This issue has become somewhat infamous for the way Kitty equates the fictional racial slur "mutie" with the actual racial slur "nigger". It's something that echoes "God Loves, Man Kills", in which Kitty made similar pronoucements, but as that issue was a prestige format standalone issue aimed at the bookstore/comic shop market while this one is a regular issue of what was at the time one of Marvel's best-selling all ages titles, it's far more likely that the equivocation here reached a larger audience than the previous issue.
While the comparison of a made-up slur for a fictional race to a real-world term that represents deep cruelty, hatred and bigotry is overly-simplistic and trite, as I mentioned in my "God Loves, Man Kills" post, I still find it to be an effective comparison. Bearing in mind the audience for this book at the time was still largely what we'd call "tweens" these days, the direct and straightforward linking of fictional bigotry to real-world bigotry likely opened a lot of kids' eyes, making blisteringly-obvious that the struggle of the X-Men against prejudice can represent the struggle of all minorities against prejudice. It's by no means a solution to the problem of any kind, nor a be-all, end-all solution for prejudice, but for a thirteen-year-old kid reading it for the first time (as I was when I first read this issue), it was likely an eye-opening experience.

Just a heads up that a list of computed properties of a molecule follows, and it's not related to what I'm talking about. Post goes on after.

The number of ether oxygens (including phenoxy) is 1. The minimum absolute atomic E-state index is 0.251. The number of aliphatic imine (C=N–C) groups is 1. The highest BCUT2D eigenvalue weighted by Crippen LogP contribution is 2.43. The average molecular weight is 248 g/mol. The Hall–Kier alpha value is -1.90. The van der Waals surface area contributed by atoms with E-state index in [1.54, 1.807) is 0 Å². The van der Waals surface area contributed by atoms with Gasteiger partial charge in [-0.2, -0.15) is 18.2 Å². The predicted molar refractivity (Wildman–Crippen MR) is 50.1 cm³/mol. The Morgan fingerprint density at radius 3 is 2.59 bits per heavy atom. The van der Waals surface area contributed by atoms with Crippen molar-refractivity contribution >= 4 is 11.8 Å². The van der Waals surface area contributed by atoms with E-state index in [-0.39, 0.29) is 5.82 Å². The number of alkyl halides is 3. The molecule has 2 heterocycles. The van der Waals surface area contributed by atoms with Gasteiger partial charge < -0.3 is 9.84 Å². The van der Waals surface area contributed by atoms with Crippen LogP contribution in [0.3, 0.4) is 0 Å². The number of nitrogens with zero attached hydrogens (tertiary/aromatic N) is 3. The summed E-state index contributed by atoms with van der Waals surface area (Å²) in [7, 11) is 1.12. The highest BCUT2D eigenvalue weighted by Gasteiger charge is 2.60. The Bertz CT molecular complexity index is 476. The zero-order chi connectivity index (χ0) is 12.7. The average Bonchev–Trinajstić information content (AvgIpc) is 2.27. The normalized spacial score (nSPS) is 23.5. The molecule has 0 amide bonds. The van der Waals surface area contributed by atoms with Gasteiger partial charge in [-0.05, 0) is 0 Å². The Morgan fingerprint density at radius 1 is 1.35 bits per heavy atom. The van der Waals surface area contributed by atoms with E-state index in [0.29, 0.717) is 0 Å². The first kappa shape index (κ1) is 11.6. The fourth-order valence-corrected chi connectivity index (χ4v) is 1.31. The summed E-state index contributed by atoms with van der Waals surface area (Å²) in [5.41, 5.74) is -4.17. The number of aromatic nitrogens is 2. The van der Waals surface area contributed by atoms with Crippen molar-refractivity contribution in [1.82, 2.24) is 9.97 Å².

Ever higher rise the sales, with the Statement of Ownership declaring that the average number of copies of each issue sold per month in the previous year was 378,135, with the single issue nearest to the filing date selling 387,067 copies, up from last year's total of ~337,000 and ~359,000.
The Chronology Corner
The Beyonder, if you care, next appears in Secret Wars II #2.
A Work in Progress
Nimrod's status as a hero to the common man is referenced by one of the school cafeteria workers.
Nightcrawler is absent from the team's hunt for the killer in this issue, and is seen conferring with Father Bowen (Dagger's uncle, last seen in New Mutants #25) about his encounter with the Beyonder, whose god-like power has triggered a crisis of faith in Nightcrawler.
Rogue references her own past a villain when discussing Magneto's involvement with the team. Rachel also mentions that in her future, Magneto was a close ally of the X-Men (and Rogue manages to shut down another Rachel crying jag before it starts).
Wolverine, similarly, observes that for all the changes the X-Men have gone through, it's not hard to believe that Magneto could have changed too.
The Beyonder, observing the X-Men, notes that Rachel has the potential to be the most powerful of them all.
We get another Fastball Special in this issue, of the traditional variety.
The X-Men see Rachel in her full Hound regalia, complete with facial scars, for the first time.
Magneto, in talking down Rachel, questions whether his actions to save mutants have actually made things worse.
In a moment which echoes their first encounter in issue #150 (the first step towards Magneto's reformation), in which Magneto was horrified by the thought of having killed Kitty, the issue ends with Magneto carrying Kitty from the destroyed classroom, and Kitty musing that perhaps he is a hero after all.
I Love the 80s